This week, I posted a photo on Facebook of a new sample set I’d just finished assembling and mentioned that they are budget friendly. I am so excited to share my inspiration for these invitations today:
Recently, a friend asked me about no-frills, affordable wedding invitations. Immediately, I thought of this wonderful wedding website (which I sadly didn’t discover until after my own wedding,) A Practical Wedding. Her first blog post resonates with me even though I’m almost two years removed from wedding planning. I remember reading a post of hers about not being a fan of the phrase “budget wedding” because of some potentially negative connotations (cheap, boring, etc.) and I 110% agree with that too. But I decided to title this post “Budget Friendly Invitations” anyway because “Practical Invitations” seemed like it would be too bold and a bit like stealing Meg’s blog title.
Regardless of which adjective you prefer (budget, practical, affordable…), these invitations fit the description. Beyond being affordable, my criteria included vintage/rustic, kraft paper (because I’m obsessed), and a color scheme inspired by this outfit:
On that day, I remember looking in the mirror while washing my hands thinking, “this would be a great color scheme for my new invitations!” (Please allow me to take a moment and apologize to my mom for the time I laughed about her need to match paper colors to my outfit.) Of course, I also did a brief Pinterest search for “vintage invitations” and wasn’t surprised to find doilies, lace, and fancy flourishes; however, I was surprised to see one with an adorable blue sunburst background. It reminded me of a 1st Birthday invitation I made for some awesome friends of mine. Then I let the creative inspiration do it’s thing and came up with 6 varieties of invitations, each with just two pieces (the invitation and an RSVP postcard) in two themes: sunburst and lace-esque. Take a look!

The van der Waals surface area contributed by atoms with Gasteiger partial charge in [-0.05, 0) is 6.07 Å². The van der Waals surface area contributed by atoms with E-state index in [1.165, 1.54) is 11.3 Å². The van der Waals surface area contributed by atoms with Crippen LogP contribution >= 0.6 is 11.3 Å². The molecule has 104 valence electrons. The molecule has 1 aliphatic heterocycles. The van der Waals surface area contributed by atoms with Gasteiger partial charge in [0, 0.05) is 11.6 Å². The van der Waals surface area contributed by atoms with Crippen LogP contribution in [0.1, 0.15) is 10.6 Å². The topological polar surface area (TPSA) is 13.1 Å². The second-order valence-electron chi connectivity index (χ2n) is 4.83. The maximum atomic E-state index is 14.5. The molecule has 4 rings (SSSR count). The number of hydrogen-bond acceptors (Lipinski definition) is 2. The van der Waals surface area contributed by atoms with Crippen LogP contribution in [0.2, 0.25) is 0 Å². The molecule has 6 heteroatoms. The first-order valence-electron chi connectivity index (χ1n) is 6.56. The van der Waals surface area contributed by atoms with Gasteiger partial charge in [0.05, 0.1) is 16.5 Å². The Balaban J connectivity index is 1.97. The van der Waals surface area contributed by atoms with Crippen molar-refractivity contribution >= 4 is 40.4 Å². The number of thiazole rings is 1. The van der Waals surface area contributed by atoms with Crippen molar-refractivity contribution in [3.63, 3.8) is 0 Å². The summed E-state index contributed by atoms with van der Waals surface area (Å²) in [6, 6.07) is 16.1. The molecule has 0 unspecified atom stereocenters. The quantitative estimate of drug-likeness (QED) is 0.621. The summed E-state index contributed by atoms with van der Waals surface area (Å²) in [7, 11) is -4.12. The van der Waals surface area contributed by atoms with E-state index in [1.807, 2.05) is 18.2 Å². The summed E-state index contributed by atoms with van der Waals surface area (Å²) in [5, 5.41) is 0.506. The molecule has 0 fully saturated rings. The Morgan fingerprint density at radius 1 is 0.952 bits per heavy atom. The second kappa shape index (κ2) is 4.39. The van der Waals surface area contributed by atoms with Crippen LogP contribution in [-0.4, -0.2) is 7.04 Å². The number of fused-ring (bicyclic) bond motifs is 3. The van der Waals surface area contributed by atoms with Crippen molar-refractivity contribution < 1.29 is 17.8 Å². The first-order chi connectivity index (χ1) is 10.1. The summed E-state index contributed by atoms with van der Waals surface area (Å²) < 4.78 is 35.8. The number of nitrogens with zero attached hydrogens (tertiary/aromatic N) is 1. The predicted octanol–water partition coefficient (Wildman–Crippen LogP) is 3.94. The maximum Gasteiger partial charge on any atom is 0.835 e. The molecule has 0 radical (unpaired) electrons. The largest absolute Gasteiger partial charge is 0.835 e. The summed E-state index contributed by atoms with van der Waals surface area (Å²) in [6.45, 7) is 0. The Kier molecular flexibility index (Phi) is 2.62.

Basic #1 (left): This is the most affordable of the 6 varieties because it only features color on the front of the invitation, which cuts down on printing costs.
Basic #2 (right): One step up from Basic #1, this version is in full color.
Layered Front #1 (left) & #2 (right): The front of these invitations have more dimension with a lighter layer, while the reverse side of the invitation remains similar to the Basic. Once again, there are partial and full color versions.
Two-sided Layers #1 (left) & #2 (right): These are the most detailed and feature a lighter layer on both the front and reverse sides of the invitation.
Two-sided Layers #1 is a full color invitation front, while the reverse side is gray scale.
Two-sided Layers #2 is full in color, making this option the “high end” of the varieties.
As with many things, the cost of each option will vary based on the total number of invitations needed, and due to many fixed costs, the cost per invitation decreases as the number of invitations needed increases. For comparison purposes, I calculated the cost of the design fee, supplies, printing, and estimated assembly time based on 120 invitations, here is the breakdown:
- Basic #1: $100
- Basic #2: $110
- Layered Front #1: $140
- Layered Front #2: $160
- Two-sided Layers #1: $175
- Two-sided Layers #2: $195
To give budget conscious shoppers the option to compare rates, packages of 40 kraft, vanilla, and white envelopes are available additional $8 (120 envelopes for $24). The design fee for existing designs is $35 (which covers three rounds of edits), and for custom designs the design fee is $50; simply add $15 to the rates above if you’re considering the custom route. Because I am most inspired when working on custom projects, I highly recommend that route if you’re not in love with the vintage designs above
So back to the budget vs. affordable vs. practical debate, which phrase do you prefer? Do you dislike calling something “budget” because it can sound negative?